It's a stretch

April 13, 2017

 

You worked out hard and now you are sore, so it is time to stretch, right? Wrong (or at least not 100% accurate.) Stretching is not only for post workout activity, it is a workout on its own. We tend to neglect stretching and flexibility. Whether it is because it is boring or doesn’t burn calories, we might stretch 3 minutes at the end of class and that is it. Here are a few reasons why you should dedicate more time for this workout (and yes, stretching is a workout) :

 

  1. Improve range of motion - remember the saying “ if you don’t use it you lose it” ? That is the case with range of motion. If you limit the range of which your joints go through in your daily activities, that is the range of motion you will have.

  2. Helps relieve post exercise pain, you will still feel the soreness but for less time.

  3. Promotes circulation- stretch and relaxed muscle allow better blood flow, therefore more nutrients reach the muscles.

  4. Reduce the risk of

     

    low back pain- When your hamstring, hip flexors and lower back muscles are stretched your lower back gains more mobility.

  5. Reduce the risk of injury- stretched muscles can do more and tolerate more abuse before they injure.

 

So now that you know that it is important and will benefit you, HOW do you stretch? Here are a few guidelines and a short routine (remember that it is always better to consult a physician before engaging a new exercise routine).

 

  • Before you stretch, warm up your body and try to be loose and relaxed.

  • Perform each stretch at least twice

  • Hold each stretch at least 15 to 30 seconds (work towards a full minute)

  • It should NOT be painful, when you are in the stretch it should be slightly uncomfortable.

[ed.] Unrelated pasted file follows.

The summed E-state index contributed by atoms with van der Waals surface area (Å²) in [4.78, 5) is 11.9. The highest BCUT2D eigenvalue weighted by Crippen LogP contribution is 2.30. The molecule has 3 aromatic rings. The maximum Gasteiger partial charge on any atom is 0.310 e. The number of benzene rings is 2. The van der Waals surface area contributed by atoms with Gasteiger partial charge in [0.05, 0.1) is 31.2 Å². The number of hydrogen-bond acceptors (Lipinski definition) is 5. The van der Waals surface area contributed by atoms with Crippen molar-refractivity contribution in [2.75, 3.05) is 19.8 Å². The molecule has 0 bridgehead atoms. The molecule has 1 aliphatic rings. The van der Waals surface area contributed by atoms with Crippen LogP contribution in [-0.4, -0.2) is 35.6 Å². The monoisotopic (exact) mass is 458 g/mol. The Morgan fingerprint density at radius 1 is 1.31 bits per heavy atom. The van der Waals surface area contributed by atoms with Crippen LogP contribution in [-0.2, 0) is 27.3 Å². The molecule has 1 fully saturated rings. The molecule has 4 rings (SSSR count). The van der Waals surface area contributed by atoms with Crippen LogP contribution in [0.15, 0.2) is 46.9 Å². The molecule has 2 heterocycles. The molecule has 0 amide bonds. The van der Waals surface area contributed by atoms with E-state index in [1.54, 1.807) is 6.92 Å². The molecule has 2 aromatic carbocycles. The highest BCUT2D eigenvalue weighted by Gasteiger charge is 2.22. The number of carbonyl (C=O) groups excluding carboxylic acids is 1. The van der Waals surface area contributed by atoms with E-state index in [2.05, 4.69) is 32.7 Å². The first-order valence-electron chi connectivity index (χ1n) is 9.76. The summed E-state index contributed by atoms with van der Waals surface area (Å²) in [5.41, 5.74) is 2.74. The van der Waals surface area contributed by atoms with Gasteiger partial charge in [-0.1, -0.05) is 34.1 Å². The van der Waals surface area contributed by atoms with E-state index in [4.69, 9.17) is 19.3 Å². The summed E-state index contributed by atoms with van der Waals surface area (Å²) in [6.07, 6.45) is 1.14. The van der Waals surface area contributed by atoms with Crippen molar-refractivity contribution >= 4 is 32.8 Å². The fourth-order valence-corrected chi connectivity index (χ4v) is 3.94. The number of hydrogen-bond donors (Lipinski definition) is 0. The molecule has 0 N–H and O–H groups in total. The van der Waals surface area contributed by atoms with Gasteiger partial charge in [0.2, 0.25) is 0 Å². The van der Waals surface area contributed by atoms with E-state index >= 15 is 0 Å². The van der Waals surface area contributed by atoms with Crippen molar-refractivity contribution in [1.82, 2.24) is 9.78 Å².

• When you stretch, get into the stretch and stay there, gradually increase the stretch, don’t move fast.

  • Think of your muscle as a rubber band apply gradual force.


 

After your muscles are warmed up do the following stretches:

 

  1. Forward fold- keep your knees straight and fold forward reach down towards your ankles.

  2. Seated hamstring stretch- seat with straight legs and fold forward, round your back. You can place a strap around the feet and pull on that.

  3. Trunk rotation - laying on your back, bent the knees and drop them to the right, rotate your upper body to the left. Do both sides.

  4. Laying down quadriceps stretch- lay on your side bent the top leg and pull it backwards, to enhance the stretch try to engage your quad and kick against the hand. Do the other side.

  5. Child pose- kneel down and push your butt towards the heels and reach forward with your hands.

 

This is a short sequence that address mostly your lower body, it is a good place to start.


I know that doing it 3 times a day is a stretch, so start with once a day….

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